It is possible to recover.
It’s amazing how far people will go to disprove this, how powerful our negative voice can be and how programmed for fear we are. This negative perspective can overwhelm our collective planning and conversation.
We do two simple things that ensure we almost always have conversations about negative things.
The first is to focus almost exclusively on problems. Our agendas are dominated by what is wrong, broken or problematic. We spend almost no time talking about what is right, what works and what brings joy and hope. We call the gatherings we have to consider our negativity ‘meetings’ or ‘committees’. If we are being really negative we call them ‘committee meetings’.
The second is that we describe what is positive in apologetic terms, as though we are sorry that we are doing well or something is good and as though we don’t want to say anything about it in case we make other people feel bad.
This behaviour is not helpful.
Tackling our negative thoughts is not easy.
We are programmed to listen to them. They are deep and primal ways of protecting ourselves, part of the flight or fight reflex. Hiding in a cave is a valid strategy for not being eaten. I’m not so sure that’s not how we as a church feel at the moment.
Recovery is about more than positive self-talk, but that’s where it starts. Recovery is possible… but only if you believe it is.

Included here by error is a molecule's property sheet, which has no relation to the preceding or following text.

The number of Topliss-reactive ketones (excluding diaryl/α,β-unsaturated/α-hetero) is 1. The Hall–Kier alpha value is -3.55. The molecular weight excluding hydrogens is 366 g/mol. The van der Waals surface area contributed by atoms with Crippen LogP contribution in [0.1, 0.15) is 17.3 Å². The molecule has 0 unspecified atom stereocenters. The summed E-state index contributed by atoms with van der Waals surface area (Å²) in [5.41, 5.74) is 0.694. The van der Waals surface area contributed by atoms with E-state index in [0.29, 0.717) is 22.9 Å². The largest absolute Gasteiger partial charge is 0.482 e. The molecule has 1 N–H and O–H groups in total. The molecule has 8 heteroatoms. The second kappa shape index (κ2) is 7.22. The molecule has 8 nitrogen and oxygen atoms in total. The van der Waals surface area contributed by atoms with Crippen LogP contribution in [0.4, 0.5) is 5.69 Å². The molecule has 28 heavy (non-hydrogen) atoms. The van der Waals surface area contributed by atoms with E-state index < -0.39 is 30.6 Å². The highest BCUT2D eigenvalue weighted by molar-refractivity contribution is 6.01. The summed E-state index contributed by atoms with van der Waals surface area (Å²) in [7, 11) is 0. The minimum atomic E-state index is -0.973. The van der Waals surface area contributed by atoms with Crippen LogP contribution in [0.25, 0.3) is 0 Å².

It needs a range of supportive factors to be in place and I think it is perhaps here that we might find some of the reasons why we find the concept of ‘recovery’ and ‘growth’ difficult in church.
Research has found that important factors on the road to recovery include:
- good relationships
- financial security
- satisfying work
- personal growth
- the right living environment
- developing one’s own cultural or spiritual perspectives
- developing resilience to possible adversity or stress in the future.
Getting these factors in place is the first task of recovery. It needs a plan, but more of that later. I also want to write more about this list but before I do, I wonder do how you react to the list in terms of church as an organisation?
Can our regional bodies and our General Assemblies claim that these factors are all being addressed? We seem to be preoccupied with finances.
What does ‘good relationships’ look like for a church? What about ‘satisfying work, personal growth, the right living environment, developing one’s own cultural or spiritual perspectives’? How much time and energy do we spend on addressing these issues? And is financial security not related to supporting these?